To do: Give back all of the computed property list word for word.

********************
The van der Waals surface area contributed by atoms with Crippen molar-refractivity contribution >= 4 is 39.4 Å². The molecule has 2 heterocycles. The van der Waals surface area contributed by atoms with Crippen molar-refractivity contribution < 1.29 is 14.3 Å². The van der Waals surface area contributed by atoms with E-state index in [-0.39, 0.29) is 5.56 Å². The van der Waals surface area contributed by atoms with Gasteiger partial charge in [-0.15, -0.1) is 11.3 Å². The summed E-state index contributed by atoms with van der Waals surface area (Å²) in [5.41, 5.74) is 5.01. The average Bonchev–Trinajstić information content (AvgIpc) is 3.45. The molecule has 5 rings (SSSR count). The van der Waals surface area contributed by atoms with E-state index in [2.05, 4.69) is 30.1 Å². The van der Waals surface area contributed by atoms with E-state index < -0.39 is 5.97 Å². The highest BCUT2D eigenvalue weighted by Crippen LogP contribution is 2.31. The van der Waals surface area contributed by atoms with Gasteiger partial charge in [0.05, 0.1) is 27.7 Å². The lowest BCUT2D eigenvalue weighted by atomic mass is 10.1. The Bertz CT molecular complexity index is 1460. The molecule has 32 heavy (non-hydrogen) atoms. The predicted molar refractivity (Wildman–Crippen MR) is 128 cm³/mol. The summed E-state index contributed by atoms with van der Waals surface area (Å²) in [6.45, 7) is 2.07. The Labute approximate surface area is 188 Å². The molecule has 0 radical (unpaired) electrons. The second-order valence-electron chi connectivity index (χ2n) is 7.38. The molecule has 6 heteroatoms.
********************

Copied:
The van der Waals surface area contributed by atoms with Crippen molar-refractivity contribution >= 4 is 39.4 Å². The molecule has 2 heterocycles. The van der Waals surface area contributed by atoms with Crippen molar-refractivity contribution < 1.29 is 14.3 Å². The van der Waals surface area contributed by atoms with E-state index in [-0.39, 0.29) is 5.56 Å². The van der Waals surface area contributed by atoms with Gasteiger partial charge in [-0.15, -0.1) is 11.3 Å². The summed E-state index contributed by atoms with van der Waals surface area (Å²) in [5.41, 5.74) is 5.01. The average Bonchev–Trinajstić information content (AvgIpc) is 3.45. The molecule has 5 rings (SSSR count). The van der Waals surface area contributed by atoms with E-state index in [2.05, 4.69) is 30.1 Å². The van der Waals surface area contributed by atoms with E-state index < -0.39 is 5.97 Å². The highest BCUT2D eigenvalue weighted by Crippen LogP contribution is 2.31. The van der Waals surface area contributed by atoms with Gasteiger partial charge in [0.05, 0.1) is 27.7 Å². The lowest BCUT2D eigenvalue weighted by atomic mass is 10.1. The Bertz CT molecular complexity index is 1460. The molecule has 32 heavy (non-hydrogen) atoms. The predicted molar refractivity (Wildman–Crippen MR) is 128 cm³/mol. The summed E-state index contributed by atoms with van der Waals surface area (Å²) in [6.45, 7) is 2.07. The Labute approximate surface area is 188 Å². The molecule has 0 radical (unpaired) electrons. The second-order valence-electron chi connectivity index (χ2n) is 7.38. The molecule has 6 heteroatoms.